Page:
Fasting: Waiting – Anticipation – Feeling at Home – Forgiveness
Dear Christian brethren,
At the start of Holy Lent 2015, and in preparation for the journey we shall make together during this time, I wish to share this short message with each and every one of you.
On one occasion, the Pharisees and Scribes questioned Jesus as to why his disciples were not fasting. Jesus answered, “Can you make the guests of the bridegroom fast while he is with them? But the time will come when the bridegroom will be taken from them; in those days they will fast” (Lk 5, 33-35).
When I take into consideration the present circumstances of the Church in Malta, this analogy of Jesus often comes to mind. As you are aware, last year, on October 18th, Pope Francis accepted the resignation of Archbishop Emeritus Paul Cremona O.P. On that same day, the Pope nominated me as Apostolic Administrator. For the Diocese of Malta, this was the start of a time of prayer and waiting. We can also describe it as a moment of ‘fasting’, because our bridegroom was taken away and now we are awaiting the nomination of a new Archbishop who represents Jesus, the bridegroom of the Church, in our midst. For this reason, this moment is like a moment of fasting.
At this historic moment in the life of the Diocese, the word ‘fast’ also led me to reflect upon four aspects of Lent. The word ‘fast’ (in Maltese ‘sawm’) is made up of four letters which bring to mind Waiting (Stennija), Anticipation (Antiċipazzjoni), Shelter (Wens) and Forgiveness (Maħfra). May I ask that, when you pronounce the Maltese word ‘sawm’, you think of these four aspects which I wish to share with you.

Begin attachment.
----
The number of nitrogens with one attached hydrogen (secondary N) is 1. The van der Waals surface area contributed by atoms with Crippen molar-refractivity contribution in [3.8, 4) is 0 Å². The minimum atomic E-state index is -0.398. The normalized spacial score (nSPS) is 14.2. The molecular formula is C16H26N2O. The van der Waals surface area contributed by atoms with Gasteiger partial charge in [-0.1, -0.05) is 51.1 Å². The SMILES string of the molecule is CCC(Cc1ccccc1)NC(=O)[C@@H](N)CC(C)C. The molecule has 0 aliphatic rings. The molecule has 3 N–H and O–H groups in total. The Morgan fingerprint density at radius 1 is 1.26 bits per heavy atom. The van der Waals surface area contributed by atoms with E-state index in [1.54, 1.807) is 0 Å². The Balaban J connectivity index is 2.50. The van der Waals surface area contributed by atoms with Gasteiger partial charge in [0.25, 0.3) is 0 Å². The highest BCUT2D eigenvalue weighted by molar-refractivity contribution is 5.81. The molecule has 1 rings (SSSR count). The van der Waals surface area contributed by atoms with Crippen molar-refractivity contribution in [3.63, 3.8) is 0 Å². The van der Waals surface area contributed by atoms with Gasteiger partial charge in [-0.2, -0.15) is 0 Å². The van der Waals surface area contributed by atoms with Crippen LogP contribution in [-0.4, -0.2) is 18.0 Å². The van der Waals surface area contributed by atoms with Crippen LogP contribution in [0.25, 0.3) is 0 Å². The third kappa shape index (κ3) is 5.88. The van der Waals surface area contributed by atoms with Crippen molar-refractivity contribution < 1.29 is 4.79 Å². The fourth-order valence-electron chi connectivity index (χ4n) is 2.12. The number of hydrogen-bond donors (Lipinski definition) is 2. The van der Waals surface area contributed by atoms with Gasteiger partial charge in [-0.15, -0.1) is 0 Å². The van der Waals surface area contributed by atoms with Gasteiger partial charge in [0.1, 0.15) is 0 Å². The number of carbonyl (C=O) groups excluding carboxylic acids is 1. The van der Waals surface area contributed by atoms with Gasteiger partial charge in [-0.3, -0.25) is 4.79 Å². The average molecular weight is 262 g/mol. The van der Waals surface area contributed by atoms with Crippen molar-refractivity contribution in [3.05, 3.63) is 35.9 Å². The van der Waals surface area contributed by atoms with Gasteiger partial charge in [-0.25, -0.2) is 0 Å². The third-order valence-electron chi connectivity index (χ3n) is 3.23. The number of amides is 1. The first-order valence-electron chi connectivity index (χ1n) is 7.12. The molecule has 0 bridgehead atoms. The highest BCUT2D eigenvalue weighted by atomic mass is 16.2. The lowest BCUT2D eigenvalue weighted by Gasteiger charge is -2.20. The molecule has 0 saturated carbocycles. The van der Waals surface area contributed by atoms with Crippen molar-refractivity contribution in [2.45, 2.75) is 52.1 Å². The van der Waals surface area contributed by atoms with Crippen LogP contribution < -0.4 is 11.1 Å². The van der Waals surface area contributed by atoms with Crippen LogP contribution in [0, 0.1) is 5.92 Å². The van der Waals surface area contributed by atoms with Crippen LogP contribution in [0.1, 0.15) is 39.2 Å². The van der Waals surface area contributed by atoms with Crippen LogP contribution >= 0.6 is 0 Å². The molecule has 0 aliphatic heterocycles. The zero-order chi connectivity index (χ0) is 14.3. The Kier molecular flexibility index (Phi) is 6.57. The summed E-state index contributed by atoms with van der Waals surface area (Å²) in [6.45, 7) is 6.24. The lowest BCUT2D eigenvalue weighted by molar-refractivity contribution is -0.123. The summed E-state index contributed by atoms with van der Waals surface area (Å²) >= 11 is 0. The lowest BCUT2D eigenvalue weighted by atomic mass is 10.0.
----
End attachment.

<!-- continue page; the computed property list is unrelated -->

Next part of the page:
The ‘S’ in the Maltese word ‘sawm’ brings to mind ‘waiting’ (stennija). First of all, as we await the new Archbishop, we need to pray fervently. This same prayer is a form of ‘waiting’ for this gift which comes from God. When we pray for the grace of a new Archbishop, we are in fact acknowledging in full faith that this is a gift which comes from the hands of God. This prayer must be offered with faith in the goodness of God our Father, in serenity and without troubled hearts and undue worry. In this way, our prayer and waiting will reflect a mature detachment that will help us accept that the person who will be nominated is a gift from God, which person we will welcome.
This attitude of great maturity leads us to the second letter of the Maltese word ‘sawm’, the ‘A’ for anticipation (antiċipazzjoni). What am I trying to say? First of all, without yet knowing who the new Archbishop will be, we need to prepare ourselves to adopt a positive outlook towards him who will be called to be our shepherd. Basically, we need to look at Jesus, the Good Shepherd, because he is in fact our Shepherd. I can look at the chosen one and say ‘I do not like him very much’ or ‘He does not really appeal to me’, yet a mature faith compels me to look at him and say ‘Jesus is speaking to me through him, Jesus is guiding me through him because Jesus is the Shepherd’. This attitude of anticipation translates into a faithful commitment, a commitment in which there is no room for discouragement. At the same time, this attitude sets us free, allowing us to be sons and daughters, not bound to the person of the Archbishop, but to Jesus Christ. Whoever our Archbishop shall be, I will look at Christ, because he is the one who leads me and guides me.
The third letter of the word ‘sawm’ reminds me of the Maltese word ‘wens’ which elicits the idea of a comfort zone, feeling at home. Our community needs to grow in a spirit of making everybody feel at home. It needs to welcome every person who knocks on the doors of our heart so that we may welcome everyone with a heart-warming love which leads to charity, where one can feel welcome, whoever he/she may be, from wherever he/she may hail. Making people feel at home means that our love towards others is inclusive, irrespective of the life history of the other person, his/her background, his/her religion – or lack of it, his/her culture or his/her country.